This retro arcade PC is a work of art in our books. Custom PC reader hand-built his own wooden cabinet to house the machine, which also features a 26-inch IPS monitor, proper arcade-style joysticks and satisfyingly mashable buttons.
Custom PC has been celebrating the best PC builds since 2003, and our Facebook group has over 375,000 members. We’ve seen many custom gaming PCs, from case mods to scratch builds. Here Rich takes us through the process of building his retro arcade PC build.
I first took an interest in custom arcade machines back in 2012, when I spotted Koenig’s bar-top design called the Weecade. I was hooked immediately; I’d always been pretty handy with woodworking and had a wide variety of different tools on hand to make it happen. My son was also coming to an age where I was about to introduce him to gaming, and I wanted him to experience the classics with which I grew up.
By the end of 2012 I’d built my first arcade machine. It was nice, but I felt I could do better. I’d been thinking of building a machine that would show off both my woodworking and PC building skills, as I’d been building my own PCs since the late 1990s.
I decided to design a cabinet that was a different shape to the usual bar-top design. It had to be see-through so I could show off all the components and custom wiring. I wanted it to be powerful enough to play modern PC games on high detail, but not so powerful that getting rid of the heat inside it would be a problem. It was at this point that I decided that 1080p gaming would be enough, and that a 26in monitor would still allow the machine to be portable without needing a trolley jack just to move it.
Hardware and controls
The build consists of two main parts. The bottom half houses the Asus P8Z68-V Pro motherboard, Intel Core i5 CPU, 16GB of RAM, Corsair CX750M PSU and a slot-loading Blu-ray drive. The graphics card is mounted on a flexible riser ribbon cable, with the fan just clearing the components on the motherboard tray. I also stripped down this card, so I could change the color of the GeForce logo to red.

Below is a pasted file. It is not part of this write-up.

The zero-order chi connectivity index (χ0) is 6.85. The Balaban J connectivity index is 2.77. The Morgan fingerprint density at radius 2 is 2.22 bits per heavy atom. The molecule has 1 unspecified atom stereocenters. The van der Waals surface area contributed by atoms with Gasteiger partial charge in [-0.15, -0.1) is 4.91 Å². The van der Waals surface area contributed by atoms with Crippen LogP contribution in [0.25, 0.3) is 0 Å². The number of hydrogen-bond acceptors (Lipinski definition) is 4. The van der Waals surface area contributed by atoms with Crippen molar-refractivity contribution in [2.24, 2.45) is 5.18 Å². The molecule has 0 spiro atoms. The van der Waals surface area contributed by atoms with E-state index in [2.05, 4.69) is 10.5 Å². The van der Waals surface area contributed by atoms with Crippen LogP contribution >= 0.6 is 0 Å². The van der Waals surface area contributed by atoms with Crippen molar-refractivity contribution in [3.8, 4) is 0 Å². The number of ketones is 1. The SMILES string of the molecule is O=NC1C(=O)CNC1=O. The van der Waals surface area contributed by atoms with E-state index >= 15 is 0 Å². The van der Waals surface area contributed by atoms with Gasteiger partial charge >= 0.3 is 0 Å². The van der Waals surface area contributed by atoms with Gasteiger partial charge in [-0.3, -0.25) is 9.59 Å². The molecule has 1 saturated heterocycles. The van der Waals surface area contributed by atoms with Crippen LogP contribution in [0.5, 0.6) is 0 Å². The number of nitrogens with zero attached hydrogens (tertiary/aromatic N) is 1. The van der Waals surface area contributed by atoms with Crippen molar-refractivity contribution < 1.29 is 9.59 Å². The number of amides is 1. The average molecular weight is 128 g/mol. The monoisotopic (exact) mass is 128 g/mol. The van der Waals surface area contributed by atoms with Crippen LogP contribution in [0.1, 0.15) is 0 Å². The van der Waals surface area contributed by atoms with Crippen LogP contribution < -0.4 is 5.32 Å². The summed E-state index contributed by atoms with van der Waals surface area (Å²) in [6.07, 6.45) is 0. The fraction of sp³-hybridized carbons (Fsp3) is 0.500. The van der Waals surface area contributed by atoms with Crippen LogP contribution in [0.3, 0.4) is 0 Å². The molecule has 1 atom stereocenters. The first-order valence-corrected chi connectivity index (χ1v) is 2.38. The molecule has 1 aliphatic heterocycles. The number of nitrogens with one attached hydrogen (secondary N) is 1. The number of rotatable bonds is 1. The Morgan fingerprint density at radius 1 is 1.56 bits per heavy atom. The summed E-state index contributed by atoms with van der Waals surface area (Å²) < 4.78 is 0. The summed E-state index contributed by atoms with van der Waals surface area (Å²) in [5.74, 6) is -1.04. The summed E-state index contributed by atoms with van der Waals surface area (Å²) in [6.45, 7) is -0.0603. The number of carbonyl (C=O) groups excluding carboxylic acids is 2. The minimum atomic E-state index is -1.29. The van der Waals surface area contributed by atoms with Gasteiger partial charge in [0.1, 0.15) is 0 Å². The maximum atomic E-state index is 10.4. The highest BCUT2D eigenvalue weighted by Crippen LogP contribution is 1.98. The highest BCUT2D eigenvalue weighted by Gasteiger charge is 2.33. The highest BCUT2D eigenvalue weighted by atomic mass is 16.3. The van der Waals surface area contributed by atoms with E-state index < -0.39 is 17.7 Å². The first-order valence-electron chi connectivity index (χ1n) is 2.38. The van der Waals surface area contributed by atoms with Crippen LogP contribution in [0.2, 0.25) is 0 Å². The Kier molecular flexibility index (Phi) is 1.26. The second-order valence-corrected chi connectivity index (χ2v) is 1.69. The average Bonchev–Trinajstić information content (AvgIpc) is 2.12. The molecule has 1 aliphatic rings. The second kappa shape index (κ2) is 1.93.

Meanwhile, the main SSD and one 4TB hard drive are also housed in the bottom section. The top section houses the Dell 26-inch IPS monitor, four JBL speakers, the amplifier and three more 4TB hard drives, giving me 16TB of storage in total.
The control panel on the front consists of two RGB ball-top Ultimarc joysticks, with six RGB buttons per player on each side. The software allows for each game to light up the required controls and their function for each individual game. I also fitted ‘coin addition’ buttons, as well as Player 1 and 2 Start buttons.
Then there are buttons for exit game, game information, select, and volume up and down. Also housed here are two PacLED64 controllers for driving the LEDs, and an Ultimarc I-PAC32 interface for converting the button strokes into keyboard presses for the emulators. There are also two wireless Xbox One controllers for more modern games.
Constructing the cabinet
The cabinet itself is made from 18mm plywood. The curved top section is made by kerf-cutting, leaving only the top layer uncut. Each side piece is identical, and they’re joined in the middle. Then, once bent, the gaps are filled with resin and the wood is back to full strength.